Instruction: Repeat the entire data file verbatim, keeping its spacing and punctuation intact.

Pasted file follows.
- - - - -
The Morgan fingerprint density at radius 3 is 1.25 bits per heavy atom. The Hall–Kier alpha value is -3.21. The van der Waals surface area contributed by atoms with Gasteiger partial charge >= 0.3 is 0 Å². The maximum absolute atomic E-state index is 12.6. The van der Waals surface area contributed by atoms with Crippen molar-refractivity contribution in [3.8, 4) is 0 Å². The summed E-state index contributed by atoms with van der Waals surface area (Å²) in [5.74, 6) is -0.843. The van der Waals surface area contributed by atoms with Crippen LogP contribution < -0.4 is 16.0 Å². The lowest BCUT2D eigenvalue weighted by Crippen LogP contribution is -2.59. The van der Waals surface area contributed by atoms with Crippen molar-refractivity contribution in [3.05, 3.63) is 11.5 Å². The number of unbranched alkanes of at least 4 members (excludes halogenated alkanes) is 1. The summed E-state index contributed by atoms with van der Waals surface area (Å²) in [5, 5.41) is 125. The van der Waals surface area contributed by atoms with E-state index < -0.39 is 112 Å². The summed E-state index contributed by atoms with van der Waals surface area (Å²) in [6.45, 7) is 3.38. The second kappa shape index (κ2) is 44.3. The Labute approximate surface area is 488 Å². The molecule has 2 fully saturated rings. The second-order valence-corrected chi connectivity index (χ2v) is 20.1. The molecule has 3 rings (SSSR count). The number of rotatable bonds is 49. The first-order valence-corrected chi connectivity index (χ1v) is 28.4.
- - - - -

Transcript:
The Morgan fingerprint density at radius 3 is 1.25 bits per heavy atom. The Hall–Kier alpha value is -3.21. The van der Waals surface area contributed by atoms with Gasteiger partial charge >= 0.3 is 0 Å². The maximum absolute atomic E-state index is 12.6. The van der Waals surface area contributed by atoms with Crippen molar-refractivity contribution in [3.8, 4) is 0 Å². The summed E-state index contributed by atoms with van der Waals surface area (Å²) in [5.74, 6) is -0.843. The van der Waals surface area contributed by atoms with Crippen LogP contribution < -0.4 is 16.0 Å². The lowest BCUT2D eigenvalue weighted by Crippen LogP contribution is -2.59. The van der Waals surface area contributed by atoms with Crippen molar-refractivity contribution in [3.05, 3.63) is 11.5 Å². The number of unbranched alkanes of at least 4 members (excludes halogenated alkanes) is 1. The summed E-state index contributed by atoms with van der Waals surface area (Å²) in [5, 5.41) is 125. The van der Waals surface area contributed by atoms with E-state index < -0.39 is 112 Å². The summed E-state index contributed by atoms with van der Waals surface area (Å²) in [6.45, 7) is 3.38. The second kappa shape index (κ2) is 44.3. The Labute approximate surface area is 488 Å². The molecule has 2 fully saturated rings. The second-order valence-corrected chi connectivity index (χ2v) is 20.1. The molecule has 3 rings (SSSR count). The number of rotatable bonds is 49. The first-order valence-corrected chi connectivity index (χ1v) is 28.4.